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Author Topic: achieving cold tempuratures  (Read 3042 times)

Offline jmode

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achieving cold tempuratures
« on: 15/11/2005 00:33:53 »
how do lasers cool matter and what is up with Adiabatic nuclear Demagnitization.

please help


 

another_someone

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Re: achieving cold tempuratures
« Reply #1 on: 16/11/2005 04:13:57 »
Don't know about the Adiabatic nuclear Demagnitization, but I have heard reports about cooling with lasers, but it only works with matter that is already very close to absolute zero.

My understanding is that temperature is proportional to the speed of movement of atoms, so to cool things down, you want to slow the atoms down.  What a laser can do is give an atom a kick.  Normally, if you give an atom a kick, you would expect it to speed up, but if the atom is moving towards you, and you give it a very small kick away from you, the effect is to slow down the speed at which it approaches you.

What you do is tune the laser to a frequency just below the frequency at which the atom will absorb the light.  Then, any atom that is stationary will largely ignore the laser light, but an atom moving towards the laser, because of the dopler shift due to its motion, will actually tune into the laser light, and will receive a small kick that will slow it down.
 

Offline daveshorts

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Re: achieving cold tempuratures
« Reply #2 on: 16/11/2005 09:53:13 »
The amount of entropy in the world must allways increase, however it can move about. The entropy in a system can be thermal, or organisational. If water evaporates the organisational entropy increases so much, as the water molecules can wander all over the shop, that the thermal entropy actually decreases - so it gets colder.

 Adiabatic nuclear Demagnitization works similarly, you start off wit a paramagnetic salt, this behaves like a load of bar magnets. If you start off with a strong magnetic field applied all the bar magnets will align. You then cool this down as far as you can with another means, then turn off the field. All of a sudden the magnets are not constrained so can point in whatever direction you like - a bit like water evaporating the organisational entropy increases so the whole thing can get colder.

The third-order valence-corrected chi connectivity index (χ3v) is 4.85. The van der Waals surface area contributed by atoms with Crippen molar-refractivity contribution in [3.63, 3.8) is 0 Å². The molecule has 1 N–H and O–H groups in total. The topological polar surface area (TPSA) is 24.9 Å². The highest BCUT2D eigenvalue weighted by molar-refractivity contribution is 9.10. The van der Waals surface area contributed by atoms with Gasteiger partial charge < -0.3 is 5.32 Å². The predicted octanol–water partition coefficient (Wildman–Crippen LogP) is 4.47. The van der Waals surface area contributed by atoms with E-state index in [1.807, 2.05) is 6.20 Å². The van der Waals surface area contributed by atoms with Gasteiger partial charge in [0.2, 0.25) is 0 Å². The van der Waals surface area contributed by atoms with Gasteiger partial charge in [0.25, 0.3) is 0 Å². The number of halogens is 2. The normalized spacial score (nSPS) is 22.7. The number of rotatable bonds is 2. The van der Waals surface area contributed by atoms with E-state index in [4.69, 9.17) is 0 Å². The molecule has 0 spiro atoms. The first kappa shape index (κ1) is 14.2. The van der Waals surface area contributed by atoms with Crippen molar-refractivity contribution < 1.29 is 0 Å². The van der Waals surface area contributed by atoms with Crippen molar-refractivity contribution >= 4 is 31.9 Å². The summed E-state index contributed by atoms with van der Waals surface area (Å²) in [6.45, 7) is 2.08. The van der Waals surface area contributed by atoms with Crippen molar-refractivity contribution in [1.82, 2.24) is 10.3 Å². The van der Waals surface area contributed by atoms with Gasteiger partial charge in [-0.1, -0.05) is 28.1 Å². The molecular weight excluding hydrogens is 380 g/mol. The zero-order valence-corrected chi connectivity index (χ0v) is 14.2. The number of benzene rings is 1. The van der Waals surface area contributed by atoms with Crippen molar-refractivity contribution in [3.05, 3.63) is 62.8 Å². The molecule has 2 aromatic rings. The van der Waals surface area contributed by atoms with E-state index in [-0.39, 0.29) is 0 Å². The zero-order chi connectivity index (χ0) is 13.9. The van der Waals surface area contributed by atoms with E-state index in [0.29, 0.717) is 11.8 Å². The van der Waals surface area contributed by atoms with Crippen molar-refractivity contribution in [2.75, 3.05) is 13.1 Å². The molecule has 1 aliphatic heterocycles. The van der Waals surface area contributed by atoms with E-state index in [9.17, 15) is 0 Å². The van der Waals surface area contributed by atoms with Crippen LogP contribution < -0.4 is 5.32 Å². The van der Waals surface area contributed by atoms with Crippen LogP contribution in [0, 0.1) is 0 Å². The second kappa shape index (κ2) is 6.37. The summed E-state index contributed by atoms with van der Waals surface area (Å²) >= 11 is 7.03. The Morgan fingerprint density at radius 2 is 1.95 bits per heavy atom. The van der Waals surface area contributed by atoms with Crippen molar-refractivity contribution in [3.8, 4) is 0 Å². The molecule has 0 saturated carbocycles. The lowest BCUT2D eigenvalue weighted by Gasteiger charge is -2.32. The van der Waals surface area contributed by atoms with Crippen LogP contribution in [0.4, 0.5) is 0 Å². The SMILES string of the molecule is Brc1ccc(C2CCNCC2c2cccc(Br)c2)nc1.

Here is another related explanation which probably makes less sense:

Temperature on a very small scale is proportional to the energy of each degree of freedom - something that moves in 3D has 3 degrees of freedom, something that moves in 3D and it's nucleus can rotate in a couple of directions has 5 degrees of freedom - if you apply a very strong magnetic field you can constrain the direction the nucleus points in, so reducing the number of degrees of freedom. If you cool this thing down as far as possible, then turn off the magnetic field you all of a sudden get 5 degrees of freedom so the energy is spread around so the temperature can decrease.
 

Offline Solvay_1927

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Re: achieving cold tempuratures
« Reply #3 on: 16/11/2005 13:24:23 »
Thanks Dave and Someone, this is interesting.

Dave - have you got any links/references for what you cover above?  I'm interested in finding out more.  (I thought I understood entropy, but now I'm not so sure.  And I've not found many useful references to entropy via google searches - the links it gives tend to be rather basic and short.)

Also, I'm sure I've read somewhere that they can now trap individual atoms using lasers (3 or more lasers circling the atom) - so effectively holding a single atom at "absolute zero".  Does anyone know anything more about this?


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another_someone

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Re: achieving cold tempuratures
« Reply #4 on: 19/11/2005 07:32:03 »
quote:
Originally posted by Solvay_1927

Thanks Dave and Someone, this is interesting.

Also, I'm sure I've read somewhere that they can now trap individual atoms using lasers (3 or more lasers circling the atom) - so effectively holding a single atom at "absolute zero".  Does anyone know anything more about this?




As you say, the same thing as the laser cooling technique.

http://nobelprize.org/physics/laureates/1997/press.html
http://www.colorado.edu/physics/2000/bec/lascool4.html
« Last Edit: 19/11/2005 07:33:38 by another_someone »
 

Offline DoctorBeaver

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Re: achieving cold tempuratures
« Reply #5 on: 19/11/2005 12:38:56 »
Just put the atoms in bed with my ex wife. They'd soon freeze!
 

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Re: achieving cold tempuratures
« Reply #5 on: 19/11/2005 12:38:56 »

 

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